We always experience (1) original consciousness (2) Reflected consciousness (Chidhabhasa) and (iii) Gross, subtle and causal bodies simultaneously.
As original consciousness, I am all pervading and not limited to the Sareera thrayam. The limitations of the Sareera thrayam are not limitations of the I, the original consciousness. But, Sareera thrayam and Chidhabhasa have their limitations of time, space, Gunas etc.
When I experience the ‘I’, there is always a false transference of the limitations and attributes of the Sareera thrayam to the original consciousness.
These limitations and attributes of Anaatma must be clearly understood to be those of the Sareera thrayam /Anaatma and not those of the Original Consciousness, the real I.
There is no new experience in this but a clarity of understanding. How is this to be done?
The oneness of the individual soul (Jeevatma) and the Supreme Soul (Paramatma) is clearly indicated by the Mahavakyas (Great statements) from all the four Vedas.
The four Vedic Maha Vakyas are :
1) Rigveda : 'Prajnanam Brahma' –which means, consciousness itself is Brahma.
2) Yajurveda : ''Aham Brahma asmi'' – which means, I am Brahma.
3) Saama Veda : ''thath thvam asi'' which means - 'That is thou'.
4) Adharwa Veda : ''Ayam Atma Brahma'' –which means, This Atma is Brahma.
Similar Mahavakya type of statements are made by Upanishads as well. Deep contemplation on these Mahavakyas is needed to digest the core of their meanings. The negating process of nethi, nethi is highly effective in understanding the oneness of the Jeevatma (Individual soul) and Paramatma(Supreme, Universal soul). This process of negation of the impermanent step by step is eulogized by the great sages as an effective method to arrive at the ultimate self / ultimate truth.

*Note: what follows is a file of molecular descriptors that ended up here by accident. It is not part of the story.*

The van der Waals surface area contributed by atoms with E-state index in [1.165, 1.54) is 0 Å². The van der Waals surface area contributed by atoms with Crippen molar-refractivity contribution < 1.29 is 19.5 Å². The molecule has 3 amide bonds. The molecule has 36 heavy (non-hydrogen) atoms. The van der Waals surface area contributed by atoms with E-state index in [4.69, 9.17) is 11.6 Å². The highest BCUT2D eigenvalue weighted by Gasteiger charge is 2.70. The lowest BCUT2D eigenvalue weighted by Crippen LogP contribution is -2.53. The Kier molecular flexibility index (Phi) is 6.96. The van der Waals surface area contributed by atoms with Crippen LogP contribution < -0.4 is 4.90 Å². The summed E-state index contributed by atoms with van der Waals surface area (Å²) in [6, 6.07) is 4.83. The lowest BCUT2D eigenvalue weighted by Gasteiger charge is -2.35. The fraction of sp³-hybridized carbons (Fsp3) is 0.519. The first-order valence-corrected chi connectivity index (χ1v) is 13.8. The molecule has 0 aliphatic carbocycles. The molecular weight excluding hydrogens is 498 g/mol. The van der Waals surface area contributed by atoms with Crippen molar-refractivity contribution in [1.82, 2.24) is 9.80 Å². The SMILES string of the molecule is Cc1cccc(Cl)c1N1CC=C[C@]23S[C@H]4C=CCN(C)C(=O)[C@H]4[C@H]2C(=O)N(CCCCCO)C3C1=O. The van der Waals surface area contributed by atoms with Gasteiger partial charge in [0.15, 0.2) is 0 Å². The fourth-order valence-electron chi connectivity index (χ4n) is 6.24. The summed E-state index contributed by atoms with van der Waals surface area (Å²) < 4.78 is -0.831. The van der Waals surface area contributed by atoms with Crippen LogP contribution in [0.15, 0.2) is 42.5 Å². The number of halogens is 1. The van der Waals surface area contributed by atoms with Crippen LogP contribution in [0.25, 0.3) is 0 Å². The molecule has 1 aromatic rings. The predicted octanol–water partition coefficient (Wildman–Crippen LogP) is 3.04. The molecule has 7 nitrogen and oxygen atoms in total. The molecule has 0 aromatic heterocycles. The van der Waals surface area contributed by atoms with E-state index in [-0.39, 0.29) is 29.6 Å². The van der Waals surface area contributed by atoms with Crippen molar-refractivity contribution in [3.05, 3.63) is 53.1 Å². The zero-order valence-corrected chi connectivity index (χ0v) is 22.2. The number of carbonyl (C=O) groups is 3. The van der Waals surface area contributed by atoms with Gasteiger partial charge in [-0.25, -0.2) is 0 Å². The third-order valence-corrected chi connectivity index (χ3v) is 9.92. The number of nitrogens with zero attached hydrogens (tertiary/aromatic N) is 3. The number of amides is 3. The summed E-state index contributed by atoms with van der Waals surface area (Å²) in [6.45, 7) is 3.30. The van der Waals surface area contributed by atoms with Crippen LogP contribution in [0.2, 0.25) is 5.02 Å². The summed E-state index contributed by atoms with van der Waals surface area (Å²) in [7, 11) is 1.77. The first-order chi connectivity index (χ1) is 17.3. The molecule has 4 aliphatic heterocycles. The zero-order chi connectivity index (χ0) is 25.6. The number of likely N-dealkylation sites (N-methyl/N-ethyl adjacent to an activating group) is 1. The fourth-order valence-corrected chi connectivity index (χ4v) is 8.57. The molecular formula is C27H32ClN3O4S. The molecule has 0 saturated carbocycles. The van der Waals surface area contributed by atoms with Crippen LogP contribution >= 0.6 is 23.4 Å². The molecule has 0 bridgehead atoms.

We must negate each of the Upaadhis and each of the limitations of these Upaadhis, dis-identifying from them step by step but completely. This process is called “nethi, nethi, nethi..” meaning “not this, not this, not this…”.
I am not this. I am not this. I am not this. I must negate this way, all that is impermanent, and all that is not ‘I’.
I must affirm in this negation process that I am not the Sthoola Sareeram, I am not the karmendriyas, I am not the Jnanendriyas, I am not the Manas, I am not the Buddhi, I am not the Chittha, I am not the Ahamkara, I am not the Chidhabhasa, I am not any part of the Prakrithi and no on. This process of effective negation will ultimately bring us to our true self.
As the reader can realize, Adi Sankaracharya is leading us from a detailed analysis of Anaatma and Atma to the difficulties in identifying with Atma and from there, to the effective processes of arriving at the oneness of Jeevatma and Paramatma – in other words, towards Nischaya Jnanam.